“I have injured my knee, and I can’t dance on the carpet in my shoes,” she explained. “I’m dancing barefoot today, and I hope you don’t mind. Do you mind too much?”

“No!” the residents responded.

As the duo presented their songs, Homeland CNA and dietary supervisor Aprile Greene wandered the room, clapping and inviting residents to dance. Resident Flora Jespersen happily danced to “Put Your Head on My Shoulder.” Don Englander took some energetic twirls with Greene during the rousing “Mack the Knife.”

Aprile Greene Don Englander for website min“I love to see them enjoy themselves and the music, and getting them to smile,” Greene said later. “They love it. They make my day.”

Kat & Tom introduced each carefully selected song with a short history, with the year it was written or recorded and any interesting factoids, such as the fact that “Save the Last Dance for Me” was written by a wheelchair-bound man for his wedding to a Broadway star.

“We do a lot of research,” Kat said after the show. “It is trivia, but it’s not trivial. People say, ‘I love that song, but I can’t remember who did it.’ We always want to know who wrote it, who did it, what it was written for.”

Music “will take you back to a place in time,” added Tom. “One of the most exciting things is to see how all of a sudden it touches people. Music will take you to places you don’t forget.”

The pair has a personal connection to Homeland through Kat’s parents, Ray and Joan LaTournous, who were Homeland residents.

“Homeland holds such fond memories,” she said. “We know the care they give here is just marvelous. The staff is so special. They don’t just put the time in. They’re present and accounted for.”

Resident MJ Muro, who had been humming along with the tunes, said it “was just wonderful that they would come here.” She remembered dancing “many, many miles” with her late husband, James. “That was one of our favorite things and singing. We both were always singing with groups.”

The performance even attracted four generations of one family – Homeland resident Betty Dumas, and her daughter Donna Longnaker, granddaughter Michelle Laychock, and great-granddaughter Hannah Laychock. Hannah, a dancer herself, appreciated Tom’s dance performance. Betty has seen Kat & Tom before, “and the sooner, the better” for seeing them again. However, she admitted to not dancing much herself.

“The only dance I went to was my prom,” she said.

Is Personal Care Right for You?


Jen Murray and Nancy Hutchison resized for web minAre you are getting older each year? Of course – we all are – that is why we celebrate our birthday, right?

Are you feeling older each year? Perhaps recently you realize keeping up with the laundry, the house, and especially the yard work is getting harder to do without lengthy breaks or it takes more and more time to accomplish these tasks. What once took you five or ten minutes to do is now taking an hour or two – or even more.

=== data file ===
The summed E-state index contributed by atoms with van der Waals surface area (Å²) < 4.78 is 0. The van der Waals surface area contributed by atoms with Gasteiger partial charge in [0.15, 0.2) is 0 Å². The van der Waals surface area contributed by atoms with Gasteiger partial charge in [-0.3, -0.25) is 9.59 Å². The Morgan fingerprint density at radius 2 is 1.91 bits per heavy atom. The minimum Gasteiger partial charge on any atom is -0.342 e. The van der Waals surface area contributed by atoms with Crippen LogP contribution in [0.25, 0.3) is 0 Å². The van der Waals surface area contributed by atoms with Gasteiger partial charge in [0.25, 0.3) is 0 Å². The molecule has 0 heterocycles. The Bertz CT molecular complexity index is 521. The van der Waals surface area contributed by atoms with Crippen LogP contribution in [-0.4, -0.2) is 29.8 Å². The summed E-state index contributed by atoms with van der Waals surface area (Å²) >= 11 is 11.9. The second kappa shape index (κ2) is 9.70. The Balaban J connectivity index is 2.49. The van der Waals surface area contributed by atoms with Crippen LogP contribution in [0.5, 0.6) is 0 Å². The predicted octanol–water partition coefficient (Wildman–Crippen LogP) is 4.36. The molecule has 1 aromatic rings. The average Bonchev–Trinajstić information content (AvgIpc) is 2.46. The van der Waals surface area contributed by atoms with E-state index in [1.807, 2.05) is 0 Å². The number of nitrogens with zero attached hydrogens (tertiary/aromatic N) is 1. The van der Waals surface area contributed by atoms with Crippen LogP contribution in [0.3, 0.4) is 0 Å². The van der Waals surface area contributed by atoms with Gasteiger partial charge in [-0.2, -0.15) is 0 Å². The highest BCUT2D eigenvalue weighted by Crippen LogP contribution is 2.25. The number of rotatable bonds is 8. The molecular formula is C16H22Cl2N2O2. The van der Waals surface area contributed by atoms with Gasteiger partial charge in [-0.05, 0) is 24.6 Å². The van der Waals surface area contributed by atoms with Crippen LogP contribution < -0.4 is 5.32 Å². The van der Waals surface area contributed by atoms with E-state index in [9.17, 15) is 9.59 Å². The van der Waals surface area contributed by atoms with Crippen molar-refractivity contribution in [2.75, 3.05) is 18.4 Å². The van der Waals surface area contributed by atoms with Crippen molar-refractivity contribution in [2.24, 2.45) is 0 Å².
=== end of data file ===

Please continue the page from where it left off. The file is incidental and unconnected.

The question – where and how can you receive help? How can you receive support you need and still live an active and healthy life with as much independence as possible? The answer: Homeland Center. Assistance is available through in-home services or through a facility-based option, such as Personal Care.

Jennifer Murray, Director of Personal Care for Homeland noted, “Personal Care is designed to help with encouraging residents to be as independent as possible, while offering assistance with daily tasks. These tasks include helping with balance and mobility issues, medication assistance, minimizing social isolation and offering assistance with daily tasks that may have become a burden.”

In addition to providing Skilled Care, Dementia Care, Rehabilitation Services, Hospice, HomeHealth and HomeCare, Homeland Center also has a Personal Care unit consisting of 50 spacious furnished or unfurnished studio suites. Homeland offers choices. Quality choices for different needs you may require and the changes aging may bring. Personal Care may be the best option right now if you are not able to take care of yourself like you did a decade ago or begin to feel socially isolated.

What can you expect as a resident? Each suite has an emergency call system that is continually monitored by medical professionals on staff, all day, every day – 24/7. Mealtimes consist of a varied menu – including options for those with special dietary needs. Each month a new calendar is created and filled with several different activities for residents to take part in including exercise classes, pet therapy, bingo, floral arranging, restaurant and shopping trips, live music – to name a few.

Music pic resized min“We offer many different types of activities for residents – games, musical events, exercise groups, special parties for holidays, but what makes us different from other facilities is we provide interaction. There is a comradery that exists between our residents and the staff – that is what makes Homeland so special.”

Murray added, “Homeland Center’s Personal Care offers the widest range of services, ranging from those that only need minimal supervision to those with mobility issues and memory impairment. Homeland staff also ensures you are receiving the best quality of care and assistance with daily living needs.”

At Homeland Center, we know that you want to live life on your own terms and offer a broad range of choices to meet your needs. Give us a call to see if Personal Care is right for you.